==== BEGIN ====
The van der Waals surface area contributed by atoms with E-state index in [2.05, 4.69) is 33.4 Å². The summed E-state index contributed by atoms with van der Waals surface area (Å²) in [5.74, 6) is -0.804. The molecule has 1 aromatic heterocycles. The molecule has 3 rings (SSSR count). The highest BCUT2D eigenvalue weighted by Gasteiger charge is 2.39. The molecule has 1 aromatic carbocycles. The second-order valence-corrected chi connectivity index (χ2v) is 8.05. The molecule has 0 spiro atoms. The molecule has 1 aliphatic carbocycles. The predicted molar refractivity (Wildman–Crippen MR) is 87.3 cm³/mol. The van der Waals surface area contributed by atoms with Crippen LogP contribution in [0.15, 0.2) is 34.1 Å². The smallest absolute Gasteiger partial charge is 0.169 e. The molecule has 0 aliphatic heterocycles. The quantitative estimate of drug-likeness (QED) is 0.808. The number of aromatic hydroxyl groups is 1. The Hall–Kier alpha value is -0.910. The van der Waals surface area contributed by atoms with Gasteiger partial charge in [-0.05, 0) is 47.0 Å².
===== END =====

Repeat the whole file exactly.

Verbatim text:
The van der Waals surface area contributed by atoms with E-state index in [2.05, 4.69) is 33.4 Å². The summed E-state index contributed by atoms with van der Waals surface area (Å²) in [5.74, 6) is -0.804. The molecule has 1 aromatic heterocycles. The molecule has 3 rings (SSSR count). The highest BCUT2D eigenvalue weighted by Gasteiger charge is 2.39. The molecule has 1 aromatic carbocycles. The second-order valence-corrected chi connectivity index (χ2v) is 8.05. The molecule has 0 spiro atoms. The molecule has 1 aliphatic carbocycles. The predicted molar refractivity (Wildman–Crippen MR) is 87.3 cm³/mol. The van der Waals surface area contributed by atoms with Crippen LogP contribution in [0.15, 0.2) is 34.1 Å². The smallest absolute Gasteiger partial charge is 0.169 e. The molecule has 0 aliphatic heterocycles. The quantitative estimate of drug-likeness (QED) is 0.808. The number of aromatic hydroxyl groups is 1. The Hall–Kier alpha value is -0.910. The van der Waals surface area contributed by atoms with Gasteiger partial charge in [-0.05, 0) is 47.0 Å².